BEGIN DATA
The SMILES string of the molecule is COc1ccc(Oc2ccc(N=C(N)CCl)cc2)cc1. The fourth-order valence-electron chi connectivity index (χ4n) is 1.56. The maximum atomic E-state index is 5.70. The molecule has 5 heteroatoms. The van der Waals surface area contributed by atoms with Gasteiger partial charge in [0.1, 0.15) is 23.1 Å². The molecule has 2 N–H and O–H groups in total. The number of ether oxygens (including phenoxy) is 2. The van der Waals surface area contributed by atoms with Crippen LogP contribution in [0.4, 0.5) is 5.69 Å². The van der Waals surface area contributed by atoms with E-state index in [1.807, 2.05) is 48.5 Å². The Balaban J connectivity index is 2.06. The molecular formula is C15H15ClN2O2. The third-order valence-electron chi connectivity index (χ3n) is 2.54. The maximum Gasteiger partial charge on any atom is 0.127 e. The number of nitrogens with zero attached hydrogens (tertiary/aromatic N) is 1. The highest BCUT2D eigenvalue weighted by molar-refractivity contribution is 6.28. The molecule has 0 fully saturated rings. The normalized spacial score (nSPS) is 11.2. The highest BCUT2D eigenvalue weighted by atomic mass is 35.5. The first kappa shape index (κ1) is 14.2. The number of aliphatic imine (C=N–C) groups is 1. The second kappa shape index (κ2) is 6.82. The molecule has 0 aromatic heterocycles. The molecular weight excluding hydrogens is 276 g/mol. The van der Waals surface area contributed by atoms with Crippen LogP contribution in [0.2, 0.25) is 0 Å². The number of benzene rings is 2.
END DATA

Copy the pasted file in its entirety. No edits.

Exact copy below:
The SMILES string of the molecule is COc1ccc(Oc2ccc(N=C(N)CCl)cc2)cc1. The fourth-order valence-electron chi connectivity index (χ4n) is 1.56. The maximum atomic E-state index is 5.70. The molecule has 5 heteroatoms. The van der Waals surface area contributed by atoms with Gasteiger partial charge in [0.1, 0.15) is 23.1 Å². The molecule has 2 N–H and O–H groups in total. The number of ether oxygens (including phenoxy) is 2. The van der Waals surface area contributed by atoms with Crippen LogP contribution in [0.4, 0.5) is 5.69 Å². The van der Waals surface area contributed by atoms with E-state index in [1.807, 2.05) is 48.5 Å². The Balaban J connectivity index is 2.06. The molecular formula is C15H15ClN2O2. The third-order valence-electron chi connectivity index (χ3n) is 2.54. The maximum Gasteiger partial charge on any atom is 0.127 e. The number of nitrogens with zero attached hydrogens (tertiary/aromatic N) is 1. The highest BCUT2D eigenvalue weighted by molar-refractivity contribution is 6.28. The molecule has 0 fully saturated rings. The normalized spacial score (nSPS) is 11.2. The highest BCUT2D eigenvalue weighted by atomic mass is 35.5. The first kappa shape index (κ1) is 14.2. The number of aliphatic imine (C=N–C) groups is 1. The second kappa shape index (κ2) is 6.82. The molecule has 0 aromatic heterocycles. The molecular weight excluding hydrogens is 276 g/mol. The van der Waals surface area contributed by atoms with Crippen LogP contribution in [0.2, 0.25) is 0 Å². The number of benzene rings is 2.